Deep-sea corals are beautiful and complex organisms that serve as vital habitat for myriad marine species, including commercially important fishes and invertebrates such as crab, hake, and shrimp. What you may not know is that you don’t have to travel to the tropics to find them. In fact, deep-sea corals span the Atlantic Ocean from Maine to Florida. They thrive in cooler waters and do not need sunlight to survive. New England’s waters harbor vast communities of coral species, some rare and unique to our region – such as the Vaughanella margaritata – and many are vulnerable to irreparable harm from lobster traps, crab pots, and other fishing gear.
Conservation Law Foundation has long been dedicated to protecting special ocean places for the importance of sustaining our regional fisheries, but also – and especially – for the benefit of the ocean ecosystem as a whole. In the face of climate change and a rapidly warming Gulf of Maine, protecting habitats like deep-sea corals has become even more important.
In September 2016, the Obama Administration took a major stride towards safeguarding some of New England’s corals and charismatic marine life when it designated the Northeast Canyons and Seamounts Marine National Monument, an area roughly 150 miles off the coast of Cape Cod. The canyons and seamounts area is a particular hotspot for deep-sea corals and its designation as a marine national monument affords it the highest level of federal protection. CLF, working with our partners, is proud to have been a part of this victory.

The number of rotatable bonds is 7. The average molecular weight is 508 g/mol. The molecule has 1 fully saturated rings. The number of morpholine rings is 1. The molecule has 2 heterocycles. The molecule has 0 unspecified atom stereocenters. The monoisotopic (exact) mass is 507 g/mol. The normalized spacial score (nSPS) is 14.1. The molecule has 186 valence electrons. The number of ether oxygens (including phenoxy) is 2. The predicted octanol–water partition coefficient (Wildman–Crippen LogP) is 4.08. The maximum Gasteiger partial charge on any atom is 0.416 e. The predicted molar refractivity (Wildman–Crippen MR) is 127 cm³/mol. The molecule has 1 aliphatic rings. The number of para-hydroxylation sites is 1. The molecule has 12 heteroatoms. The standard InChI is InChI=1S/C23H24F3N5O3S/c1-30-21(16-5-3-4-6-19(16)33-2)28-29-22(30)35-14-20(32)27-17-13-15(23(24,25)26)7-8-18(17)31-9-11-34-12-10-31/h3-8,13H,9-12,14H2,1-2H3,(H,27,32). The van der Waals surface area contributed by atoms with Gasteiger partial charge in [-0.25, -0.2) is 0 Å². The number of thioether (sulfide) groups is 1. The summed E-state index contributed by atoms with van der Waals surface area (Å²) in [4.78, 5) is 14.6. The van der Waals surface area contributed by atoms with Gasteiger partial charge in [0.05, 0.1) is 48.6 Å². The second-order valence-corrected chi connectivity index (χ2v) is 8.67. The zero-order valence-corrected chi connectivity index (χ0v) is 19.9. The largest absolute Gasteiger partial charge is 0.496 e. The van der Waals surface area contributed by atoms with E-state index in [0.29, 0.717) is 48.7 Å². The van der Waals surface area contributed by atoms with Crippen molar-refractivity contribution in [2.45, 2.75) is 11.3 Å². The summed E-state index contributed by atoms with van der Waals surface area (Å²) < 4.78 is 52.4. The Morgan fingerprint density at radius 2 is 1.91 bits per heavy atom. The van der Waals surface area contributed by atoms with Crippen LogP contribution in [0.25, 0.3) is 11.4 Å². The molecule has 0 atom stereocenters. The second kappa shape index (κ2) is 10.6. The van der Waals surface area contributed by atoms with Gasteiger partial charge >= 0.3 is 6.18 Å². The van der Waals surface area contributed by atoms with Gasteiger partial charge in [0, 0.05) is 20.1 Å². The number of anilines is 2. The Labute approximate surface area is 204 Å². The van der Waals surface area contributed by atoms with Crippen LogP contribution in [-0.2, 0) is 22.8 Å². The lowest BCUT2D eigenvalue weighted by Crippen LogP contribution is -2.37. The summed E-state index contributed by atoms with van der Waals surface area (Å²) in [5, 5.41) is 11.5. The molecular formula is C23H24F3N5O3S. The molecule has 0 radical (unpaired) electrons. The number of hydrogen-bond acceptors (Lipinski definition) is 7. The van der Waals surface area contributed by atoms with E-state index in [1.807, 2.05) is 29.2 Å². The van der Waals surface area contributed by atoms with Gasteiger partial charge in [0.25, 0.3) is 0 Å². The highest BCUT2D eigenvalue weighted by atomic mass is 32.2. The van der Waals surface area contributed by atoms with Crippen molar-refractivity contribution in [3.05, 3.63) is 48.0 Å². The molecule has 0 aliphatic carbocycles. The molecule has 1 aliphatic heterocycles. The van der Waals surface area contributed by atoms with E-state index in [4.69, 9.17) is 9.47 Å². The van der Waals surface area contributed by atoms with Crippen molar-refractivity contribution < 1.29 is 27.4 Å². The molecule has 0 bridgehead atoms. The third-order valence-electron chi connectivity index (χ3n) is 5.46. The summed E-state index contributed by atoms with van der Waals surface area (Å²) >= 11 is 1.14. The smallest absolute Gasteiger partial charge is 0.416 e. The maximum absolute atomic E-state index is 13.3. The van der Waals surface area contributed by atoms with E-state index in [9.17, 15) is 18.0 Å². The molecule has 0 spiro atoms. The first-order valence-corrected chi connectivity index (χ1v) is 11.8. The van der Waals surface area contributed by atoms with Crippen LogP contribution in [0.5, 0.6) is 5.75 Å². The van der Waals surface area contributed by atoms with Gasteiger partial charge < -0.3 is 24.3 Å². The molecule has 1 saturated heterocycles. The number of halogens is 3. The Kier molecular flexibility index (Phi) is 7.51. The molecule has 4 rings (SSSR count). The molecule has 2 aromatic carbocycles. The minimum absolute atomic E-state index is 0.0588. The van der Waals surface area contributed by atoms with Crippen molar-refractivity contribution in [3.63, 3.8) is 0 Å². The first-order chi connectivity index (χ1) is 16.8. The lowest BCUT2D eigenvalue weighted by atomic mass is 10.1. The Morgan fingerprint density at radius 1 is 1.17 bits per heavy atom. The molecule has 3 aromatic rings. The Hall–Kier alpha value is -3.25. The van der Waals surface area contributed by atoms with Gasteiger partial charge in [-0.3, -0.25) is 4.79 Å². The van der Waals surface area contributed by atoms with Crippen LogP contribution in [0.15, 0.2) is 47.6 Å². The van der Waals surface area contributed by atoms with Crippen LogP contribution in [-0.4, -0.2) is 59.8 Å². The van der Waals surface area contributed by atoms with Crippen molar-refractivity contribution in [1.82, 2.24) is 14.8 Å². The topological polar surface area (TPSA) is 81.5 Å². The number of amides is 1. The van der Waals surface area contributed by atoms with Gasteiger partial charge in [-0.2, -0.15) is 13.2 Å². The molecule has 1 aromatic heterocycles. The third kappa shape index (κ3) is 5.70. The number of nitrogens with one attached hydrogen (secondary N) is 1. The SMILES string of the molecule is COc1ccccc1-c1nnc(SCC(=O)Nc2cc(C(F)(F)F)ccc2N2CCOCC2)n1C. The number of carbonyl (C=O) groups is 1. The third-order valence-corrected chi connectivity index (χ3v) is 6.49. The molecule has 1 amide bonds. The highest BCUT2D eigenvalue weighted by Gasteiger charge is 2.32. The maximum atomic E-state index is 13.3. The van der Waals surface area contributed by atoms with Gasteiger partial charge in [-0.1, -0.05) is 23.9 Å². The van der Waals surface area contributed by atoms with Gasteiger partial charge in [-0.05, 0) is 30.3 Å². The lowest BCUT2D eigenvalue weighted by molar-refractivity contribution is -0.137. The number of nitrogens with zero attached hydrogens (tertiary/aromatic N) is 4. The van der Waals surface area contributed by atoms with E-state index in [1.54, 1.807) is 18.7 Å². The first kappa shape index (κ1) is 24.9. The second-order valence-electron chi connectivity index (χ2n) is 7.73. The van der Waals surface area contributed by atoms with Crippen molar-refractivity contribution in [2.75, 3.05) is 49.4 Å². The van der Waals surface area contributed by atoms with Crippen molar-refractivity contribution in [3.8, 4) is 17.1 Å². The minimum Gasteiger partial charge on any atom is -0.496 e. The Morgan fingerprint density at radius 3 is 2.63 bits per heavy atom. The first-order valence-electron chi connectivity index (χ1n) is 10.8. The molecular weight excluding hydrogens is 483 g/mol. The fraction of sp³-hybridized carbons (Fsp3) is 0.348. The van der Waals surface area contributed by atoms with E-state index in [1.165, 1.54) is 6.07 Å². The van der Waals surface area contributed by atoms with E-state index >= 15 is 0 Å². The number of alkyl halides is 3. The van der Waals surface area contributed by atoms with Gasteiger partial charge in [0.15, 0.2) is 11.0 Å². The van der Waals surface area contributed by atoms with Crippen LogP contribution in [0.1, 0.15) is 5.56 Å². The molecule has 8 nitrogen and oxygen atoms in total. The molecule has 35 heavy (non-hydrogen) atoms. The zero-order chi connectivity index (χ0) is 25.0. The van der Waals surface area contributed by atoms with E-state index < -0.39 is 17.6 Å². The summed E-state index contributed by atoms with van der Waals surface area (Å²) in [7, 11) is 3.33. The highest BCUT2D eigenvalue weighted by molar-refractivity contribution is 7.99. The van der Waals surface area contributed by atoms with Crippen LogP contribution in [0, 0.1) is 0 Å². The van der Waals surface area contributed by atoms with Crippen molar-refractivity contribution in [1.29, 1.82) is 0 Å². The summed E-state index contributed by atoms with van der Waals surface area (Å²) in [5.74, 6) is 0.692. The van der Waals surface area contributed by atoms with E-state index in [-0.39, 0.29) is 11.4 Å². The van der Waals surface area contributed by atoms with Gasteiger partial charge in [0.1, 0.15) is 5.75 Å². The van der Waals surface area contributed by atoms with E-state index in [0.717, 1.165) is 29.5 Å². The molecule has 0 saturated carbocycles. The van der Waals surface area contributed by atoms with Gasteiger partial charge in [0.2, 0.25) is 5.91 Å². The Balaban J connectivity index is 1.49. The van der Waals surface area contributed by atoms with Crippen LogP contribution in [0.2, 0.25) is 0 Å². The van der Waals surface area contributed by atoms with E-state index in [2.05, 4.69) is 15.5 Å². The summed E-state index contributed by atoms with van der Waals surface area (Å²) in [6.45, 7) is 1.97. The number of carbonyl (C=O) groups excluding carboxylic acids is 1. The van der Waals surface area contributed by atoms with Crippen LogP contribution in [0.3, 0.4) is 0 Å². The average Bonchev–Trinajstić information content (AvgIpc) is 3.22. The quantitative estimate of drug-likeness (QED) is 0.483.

Despite the Administration’s historic action, New England’s many corals remain vulnerable to destruction. In recognition of the importance of corals and the habitat they provide, regional fishery management councils along the Eastern seaboard have begun work to protect these fragile ecosystems. Last summer, the Mid-Atlantic Fishery Management Council created the largest protected area in the U.S. Atlantic in a scientifically-known region of high coral abundance.
Now, it’s New England’s turn.
The New England Fishery Management Council, under the authority of the U.S. federal fisheries law, the Magnuson-Stevens Act, is developing the Omnibus Deep-Sea Coral Amendment to protect designated coral areas in New England waters from potentially harmful fishing gear. As with most fishing practices, it is never the intent to damage the marine habitat – after all fishermen rely on a healthy ocean – but unfortunately, modern fishing gear does not allow for particular care and caution.
As of now, the Amendment is in the development phase, but its completion is a Council priority for 2017. The Council is analyzing the environmental, economic, and social impacts of different management alternatives. This analysis needs to be completed before any decisions are made and final recommendations put forward.
That required analysis process, however, is not stopping industry members from already working to potentially weaken a final Coral Amendment. At each of the Council’s last two meetings, motions were made to exempt the lobster and crab fisheries from proposed management areas – even though the Council’s analyses are incomplete. CLF, and our partners, commented at the meetings that any exemptions at this point are premature, and we are glad to report that the Council voted down the motions.
The research and analysis that will inform the final amendment are expected to continue well into 2017. We commend the Council for its intent to safeguard New England’s corals, but we will also be closely following the process to make sure that the final amendment enacts meaningful protections for these fragile habitats.